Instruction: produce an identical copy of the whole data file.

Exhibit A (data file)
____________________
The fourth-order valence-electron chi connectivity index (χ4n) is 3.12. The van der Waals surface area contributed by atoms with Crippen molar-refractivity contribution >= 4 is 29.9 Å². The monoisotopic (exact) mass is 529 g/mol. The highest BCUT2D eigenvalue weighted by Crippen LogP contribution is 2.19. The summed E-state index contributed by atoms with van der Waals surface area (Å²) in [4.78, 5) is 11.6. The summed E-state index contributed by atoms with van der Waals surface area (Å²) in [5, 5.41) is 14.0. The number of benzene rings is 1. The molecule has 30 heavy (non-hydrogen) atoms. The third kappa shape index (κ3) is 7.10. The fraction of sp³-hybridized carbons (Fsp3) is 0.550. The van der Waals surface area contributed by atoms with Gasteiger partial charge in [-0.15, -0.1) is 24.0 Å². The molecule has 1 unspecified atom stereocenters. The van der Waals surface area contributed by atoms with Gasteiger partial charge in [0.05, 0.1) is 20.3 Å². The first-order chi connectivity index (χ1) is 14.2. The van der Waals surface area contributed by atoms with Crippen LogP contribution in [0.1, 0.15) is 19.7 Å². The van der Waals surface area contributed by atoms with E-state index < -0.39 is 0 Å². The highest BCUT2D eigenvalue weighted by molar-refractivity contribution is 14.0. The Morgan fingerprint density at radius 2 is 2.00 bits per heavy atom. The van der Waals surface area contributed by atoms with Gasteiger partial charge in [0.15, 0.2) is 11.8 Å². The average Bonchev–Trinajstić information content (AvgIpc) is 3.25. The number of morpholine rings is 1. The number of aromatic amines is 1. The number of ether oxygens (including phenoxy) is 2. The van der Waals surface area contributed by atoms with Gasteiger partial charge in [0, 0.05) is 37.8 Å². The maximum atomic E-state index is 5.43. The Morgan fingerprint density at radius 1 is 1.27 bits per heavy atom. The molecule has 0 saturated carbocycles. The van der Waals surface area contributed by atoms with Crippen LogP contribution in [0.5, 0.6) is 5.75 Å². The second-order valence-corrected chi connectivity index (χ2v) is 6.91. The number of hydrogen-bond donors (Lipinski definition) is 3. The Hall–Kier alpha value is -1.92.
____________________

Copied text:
The fourth-order valence-electron chi connectivity index (χ4n) is 3.12. The van der Waals surface area contributed by atoms with Crippen molar-refractivity contribution >= 4 is 29.9 Å². The monoisotopic (exact) mass is 529 g/mol. The highest BCUT2D eigenvalue weighted by Crippen LogP contribution is 2.19. The summed E-state index contributed by atoms with van der Waals surface area (Å²) in [4.78, 5) is 11.6. The summed E-state index contributed by atoms with van der Waals surface area (Å²) in [5, 5.41) is 14.0. The number of benzene rings is 1. The molecule has 30 heavy (non-hydrogen) atoms. The third kappa shape index (κ3) is 7.10. The fraction of sp³-hybridized carbons (Fsp3) is 0.550. The van der Waals surface area contributed by atoms with Gasteiger partial charge in [-0.15, -0.1) is 24.0 Å². The molecule has 1 unspecified atom stereocenters. The van der Waals surface area contributed by atoms with Gasteiger partial charge in [0.05, 0.1) is 20.3 Å². The first-order chi connectivity index (χ1) is 14.2. The van der Waals surface area contributed by atoms with Crippen LogP contribution in [0.1, 0.15) is 19.7 Å². The van der Waals surface area contributed by atoms with E-state index < -0.39 is 0 Å². The highest BCUT2D eigenvalue weighted by molar-refractivity contribution is 14.0. The Morgan fingerprint density at radius 2 is 2.00 bits per heavy atom. The van der Waals surface area contributed by atoms with Gasteiger partial charge in [0.15, 0.2) is 11.8 Å². The average Bonchev–Trinajstić information content (AvgIpc) is 3.25. The number of morpholine rings is 1. The number of aromatic amines is 1. The number of ether oxygens (including phenoxy) is 2. The van der Waals surface area contributed by atoms with Gasteiger partial charge in [0, 0.05) is 37.8 Å². The maximum atomic E-state index is 5.43. The Morgan fingerprint density at radius 1 is 1.27 bits per heavy atom. The molecule has 0 saturated carbocycles. The van der Waals surface area contributed by atoms with Crippen LogP contribution in [0.5, 0.6) is 5.75 Å². The second-order valence-corrected chi connectivity index (χ2v) is 6.91. The number of hydrogen-bond donors (Lipinski definition) is 3. The Hall–Kier alpha value is -1.92.